The recent downturn in oil prices has generated asset acquisition opportunities as producers re-evaluate their core assets and sell assets to address struggling balance sheets or to repay existing debts. In times such as these, purchasers should remember the old adage caveat emptor (let the buyer beware).
Purchasers will want to ensure that all sale transfers will be approved by the regulatory authorities so that they can rightly operate the assets they seek to acquire. The Alberta Energy Regulator (AER), in its administration of the Licensee Liability Rating Program (LLR Program), will not approve a licence transfer if either the transferee’s or transferor’s Liability Management Rating (LMR Rating) would be less than 1.0 immediately after the transfer is registered. The AER does not provide advance approval to a proposed transfer – it simply either approves or rejects the transfer of a licence when the transfer application is made. Such transfer applications are almost always made after the transaction officially closes.
The LLR Program seeks to prevent the costs of abandonment, reclamation and remediation of conventional oil and gas wells, facilities, pipelines and similar assets (ARR costs) from falling on the public coffers or the industry-funded Orphan Fund if the licensees holding such assets become insolvent or defunct. Under the LLR Program, the AER evaluates whether the deemed liabilities in respect of the ARR costs of the conventional oil and gas wells, facilities, pipelines and similar assets for which it is the licence holder exceed the deemed value of such assets. For the determination of the deemed assets value, the AER takes into account the reported cash flow derived from producing wells, while the deemed liabilities are based on the sum of costs to suspend, abandon, remediate and reclaim the licensee’s wells and facilities. When a licensee’s deemed liabilities exceed its deemed assets, its LMR Rating falls below 1.0 and the licensee is required to put up cash or a letter of credit security deposit in the amount of the deficiency in order to achieve a “securityadjusted” LMR Rating of 1.0 or greater. This security is designed to ensure that a licensee can sufficiently reclaim the licensed lands or facilities at the end of the project life.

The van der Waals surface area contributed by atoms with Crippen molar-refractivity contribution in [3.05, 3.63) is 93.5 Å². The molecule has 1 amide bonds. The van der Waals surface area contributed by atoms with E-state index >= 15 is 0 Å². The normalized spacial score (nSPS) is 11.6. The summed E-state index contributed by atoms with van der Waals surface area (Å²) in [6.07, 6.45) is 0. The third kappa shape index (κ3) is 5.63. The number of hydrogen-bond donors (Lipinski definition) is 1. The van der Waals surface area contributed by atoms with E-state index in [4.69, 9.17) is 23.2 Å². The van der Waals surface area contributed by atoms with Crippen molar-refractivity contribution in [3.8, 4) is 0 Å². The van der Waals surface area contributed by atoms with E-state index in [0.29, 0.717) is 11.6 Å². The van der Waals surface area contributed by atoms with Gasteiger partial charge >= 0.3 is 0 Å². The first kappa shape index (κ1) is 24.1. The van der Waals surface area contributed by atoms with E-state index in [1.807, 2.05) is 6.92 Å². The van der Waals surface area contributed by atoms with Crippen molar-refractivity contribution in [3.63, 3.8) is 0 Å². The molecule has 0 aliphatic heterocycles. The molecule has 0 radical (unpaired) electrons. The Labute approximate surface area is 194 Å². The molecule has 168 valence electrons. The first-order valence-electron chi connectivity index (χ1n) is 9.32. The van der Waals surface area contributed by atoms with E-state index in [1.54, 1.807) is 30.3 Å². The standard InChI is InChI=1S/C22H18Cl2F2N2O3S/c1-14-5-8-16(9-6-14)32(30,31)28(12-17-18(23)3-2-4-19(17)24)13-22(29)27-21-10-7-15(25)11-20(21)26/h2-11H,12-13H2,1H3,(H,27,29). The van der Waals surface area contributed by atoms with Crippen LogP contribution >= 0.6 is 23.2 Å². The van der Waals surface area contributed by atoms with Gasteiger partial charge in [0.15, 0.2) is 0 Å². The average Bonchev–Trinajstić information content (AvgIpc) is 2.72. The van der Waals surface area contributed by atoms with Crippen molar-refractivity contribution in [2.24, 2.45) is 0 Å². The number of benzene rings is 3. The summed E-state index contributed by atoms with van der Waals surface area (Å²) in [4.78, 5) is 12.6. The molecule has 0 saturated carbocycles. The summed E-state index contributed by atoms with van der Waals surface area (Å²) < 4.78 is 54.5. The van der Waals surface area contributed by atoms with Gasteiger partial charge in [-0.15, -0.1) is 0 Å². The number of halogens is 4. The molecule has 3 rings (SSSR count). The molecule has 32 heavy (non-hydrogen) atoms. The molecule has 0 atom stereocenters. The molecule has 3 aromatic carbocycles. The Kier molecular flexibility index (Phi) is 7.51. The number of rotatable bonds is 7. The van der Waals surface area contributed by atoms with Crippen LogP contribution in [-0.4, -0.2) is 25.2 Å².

In times such as these, a seller may propose to dispose of high-value assets, leaving it with licensed assets whose deemed liabilities exceed their deemed asset value, such that the seller’s LMR Rating will fall below 1.0 after the sale. When the seller attempts to transfer the licences for the sold assets to the purchaser (generally within a few days following closing), it will find that, as a result of the seller’s new LMR Rating, the AER rejects the transfer and the purchaser is left having paid for assets with no licence to operate. A purchaser can protect itself from such circumstances in a sale involving a licence transfer with carefully drafted representations in the purchase and sale agreement, escrowed payments and careful due diligence.
It is even more dangerous for the seller if the purchaser’s LMR Rating is less than 1.0 after the sale because, in that event, the seller will no longer own the assets but will continue to be the licensee and therefore will retain the liability for the ARR costs associated with the licensed assets if the purchaser is incapable of paying them.